When you are standing in Queen Victoria Park, you can look out onto the Falls, feel the mist on your skin, and listen to the thundering river rush past. When you venture below, on the legendary Maid of the Mist or the Journey Behind the Falls, you can hear and see up close the power of the mighty Niagara and get drenched by its massive spray. However, it is only when you travel high into the air, to see the waterfalls and the surrounding region from above, can you truly appreciate the beauty and brawn of Niagara Falls.
In the long history of the Falls, most visitors have been resigned to viewing the natural wonder from a handful of lookouts positioned around Niagara Parks. However, as soon as Niagara became a vacation destination, savvy architects began experimenting with structures and towers that allow alternative vantage points of the fantastic falls. If you are staying in Niagara Falls sometime soon, you can’t miss the unparalleled scenery provided at these high-up locations.
The first endeavor to provide travelers with new perspectives on the Falls, Brocks Monument was first constructed in 1824 as a tribute to British Major General Isaac Brock, who was a fierce leader during the War of 1812. Unfortunately, in 1840, agitators against Britain’s continued domination of Canada blew up the monument.
However, this tragedy led to the construction of a newer, better Brocks Monument in the 1850s, and it is this second monument that still stands in Queenston Heights today. The tower is 184 feet tall, and visitors can climb to a small observation deck to look out over the countryside.
Prospect Point Observation Tower
Not to be outdone by their northern neighbors, architects on the American side of Niagara began constructing their own tower in 1888. Sprouting out of Tower Hotel and looking over American Falls and Bridal Veil Falls, Moose Tower Observatory boasted elevators — unlike Brocks Monument — that brought visitors to any of its multiple viewing platforms on the way to the top of the 250-foot-tall steel tower. It was such a superbly soaring structure that inventor Guglielmo Marconi used Moose Tower to transmit one of the world’s first wireless messages. Unfortunately. Moose Tower was dismantled and shipped to St. Louis, leaving Americans without an observation point for half a century.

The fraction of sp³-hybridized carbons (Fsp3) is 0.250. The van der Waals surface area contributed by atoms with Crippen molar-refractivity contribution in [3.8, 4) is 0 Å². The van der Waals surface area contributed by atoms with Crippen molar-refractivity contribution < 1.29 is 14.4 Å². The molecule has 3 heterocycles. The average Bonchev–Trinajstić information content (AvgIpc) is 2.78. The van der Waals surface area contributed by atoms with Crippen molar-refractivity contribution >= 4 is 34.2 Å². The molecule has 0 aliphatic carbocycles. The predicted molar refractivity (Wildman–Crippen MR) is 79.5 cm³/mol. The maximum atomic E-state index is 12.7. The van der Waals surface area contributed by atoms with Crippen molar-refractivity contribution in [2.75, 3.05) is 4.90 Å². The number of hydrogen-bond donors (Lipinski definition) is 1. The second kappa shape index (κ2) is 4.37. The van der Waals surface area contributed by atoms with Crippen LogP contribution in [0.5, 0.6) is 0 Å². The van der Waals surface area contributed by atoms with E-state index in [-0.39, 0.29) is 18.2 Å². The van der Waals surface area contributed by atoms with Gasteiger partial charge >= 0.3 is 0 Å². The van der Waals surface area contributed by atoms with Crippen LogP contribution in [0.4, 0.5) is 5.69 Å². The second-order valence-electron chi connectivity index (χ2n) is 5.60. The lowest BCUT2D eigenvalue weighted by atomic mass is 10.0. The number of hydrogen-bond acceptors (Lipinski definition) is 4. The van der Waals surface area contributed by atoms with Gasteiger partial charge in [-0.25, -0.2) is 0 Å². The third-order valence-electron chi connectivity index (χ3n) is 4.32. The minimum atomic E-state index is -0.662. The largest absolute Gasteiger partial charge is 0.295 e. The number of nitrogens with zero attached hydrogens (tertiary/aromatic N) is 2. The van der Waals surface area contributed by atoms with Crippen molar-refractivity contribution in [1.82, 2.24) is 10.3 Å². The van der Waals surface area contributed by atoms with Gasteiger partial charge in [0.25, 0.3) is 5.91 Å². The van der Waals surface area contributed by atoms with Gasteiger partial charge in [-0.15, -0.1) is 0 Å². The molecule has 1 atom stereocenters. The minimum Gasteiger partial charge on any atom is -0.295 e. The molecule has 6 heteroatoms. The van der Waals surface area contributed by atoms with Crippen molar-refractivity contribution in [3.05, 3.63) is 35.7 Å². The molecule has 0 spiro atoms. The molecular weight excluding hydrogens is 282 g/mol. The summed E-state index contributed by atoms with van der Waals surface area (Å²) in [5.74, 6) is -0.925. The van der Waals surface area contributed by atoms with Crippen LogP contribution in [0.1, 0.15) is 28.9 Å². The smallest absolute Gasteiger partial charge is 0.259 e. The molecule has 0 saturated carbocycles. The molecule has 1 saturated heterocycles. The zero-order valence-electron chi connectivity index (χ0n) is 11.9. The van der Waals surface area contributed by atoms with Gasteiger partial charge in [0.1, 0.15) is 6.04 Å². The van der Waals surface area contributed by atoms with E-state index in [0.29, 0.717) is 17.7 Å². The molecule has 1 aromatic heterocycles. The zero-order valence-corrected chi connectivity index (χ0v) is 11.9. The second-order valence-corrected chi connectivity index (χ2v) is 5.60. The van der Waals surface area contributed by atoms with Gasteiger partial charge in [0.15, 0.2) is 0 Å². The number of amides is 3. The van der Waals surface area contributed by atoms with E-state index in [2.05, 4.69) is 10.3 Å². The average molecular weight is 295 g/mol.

In the early 1960s, Americans once again began construction on an astounding tower to call their own. This new lookout was built at Prospect Point, the busiest and most beautiful place in American Niagara, and looks out over much of the Niagara region. This 282-foot-tall tower still stands proudly today.
Yet, a much more impressive architectural feat was already in the works when Prospect Point’s tower was completed. In the heart of downtown Niagara Falls, Ontario, engineers set to work constructing Skylon Tower. Reaching more than 520 feet into the crisp, Niagara air, Skylon was and is the most remarkable lookout in the region, providing unprecedented views of all three waterfalls and the surrounding landscape.
Skylon provides not only jaw-dropping views, but shopping and restaurants for Niagara visitors to enjoy. The eatery at the top observation deck makes for an excellent space to watch the nightly fireworks.